You are using an older browser version. Please use a supported version for the best MSN experience.

Study: Car Buyers Aren't Using New Safety and Connectivity Features

Motor Trend logo Motor Trend 8/29/2015 Megan Stewart

J.D. Power recently released its 2015 Driver Interactive Vehicle Experience (DrIVE) Report, which measures drivers' experiences with new in-vehicle technology during the first 90 days of ownership. According to the study, most car buyers aren't using the technology offered, with built-in connectivity rated among the least used.

2016 Chevrolet Cruze Interior Apple Carplay© Provided by MotorTrend 2016 Chevrolet Cruze Interior Apple Carplay

Around 20 percent of those surveyed have never used over half of the technology features found in new cars, with the most commonly ignored features including mobile routers, built-in apps, automatic parking systems, head-up display, and the in-vehicle concierge. The study also found that the same percentage of owners don't want nearly 14 technologies that are offered, including Apple CarPlay and Android Auto, along with voice texting, and in-vehicle concierges services. Among Generation Y consumers, that number of technologies they'd rather skip increases to 23 percent.

Research

Among the reasons why the technology wasn't used, the most common was simply because it wasn't explained at time of purchase. "While dealers are expected to play a key role in explaining the technology to consumers, the onus should be on automakers to design the technology to be intuitive for consumers," said Kristin Kolodge, executive director of driver interaction & HMI research at J.D. Power. "Automakers also need to explain the technology to dealership staff and train them on how to demonstrate it to owners."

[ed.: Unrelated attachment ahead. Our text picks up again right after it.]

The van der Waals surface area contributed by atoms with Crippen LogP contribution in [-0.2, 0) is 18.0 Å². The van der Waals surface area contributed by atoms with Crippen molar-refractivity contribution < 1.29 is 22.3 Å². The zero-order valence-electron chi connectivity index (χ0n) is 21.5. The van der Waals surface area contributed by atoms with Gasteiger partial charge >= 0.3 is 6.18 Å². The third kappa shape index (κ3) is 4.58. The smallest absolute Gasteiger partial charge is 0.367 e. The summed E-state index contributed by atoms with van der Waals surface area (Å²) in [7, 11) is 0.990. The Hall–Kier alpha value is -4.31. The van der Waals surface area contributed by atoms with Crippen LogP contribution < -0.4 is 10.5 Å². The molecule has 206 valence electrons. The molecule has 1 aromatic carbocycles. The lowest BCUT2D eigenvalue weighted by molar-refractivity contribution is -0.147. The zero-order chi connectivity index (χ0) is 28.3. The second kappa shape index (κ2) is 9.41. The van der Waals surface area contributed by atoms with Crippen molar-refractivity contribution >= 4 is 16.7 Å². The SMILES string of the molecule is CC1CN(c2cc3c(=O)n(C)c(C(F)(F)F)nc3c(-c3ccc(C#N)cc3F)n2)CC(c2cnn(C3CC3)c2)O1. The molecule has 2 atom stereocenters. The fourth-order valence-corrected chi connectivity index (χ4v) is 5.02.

A study from the University of Iowa, which surveyed 2,000 adults across the U.S. to determine their understanding of nine vehicle safety technologies, had similar findings. According to this survey, the least understood feature was the adaptive cruise control, with 65.2 percent reporting confusion, while another 45.3 percent were confused about the tire pressure monitoring system and 35.6 percent uncertain about lane departure warning systems.

These studies suggest that these new technologies may be outpacing car buyers' understanding and acceptance of them.Whether it's automakers failing to properly explain the features or owners failing to read the owners' manual, it seems there are a number of new cars out there with tech features that aren't getting used.

Source: J.D. Power

AdChoices
AdChoices

More from Motor Trend

Loading...

image beaconimage beaconimage beacon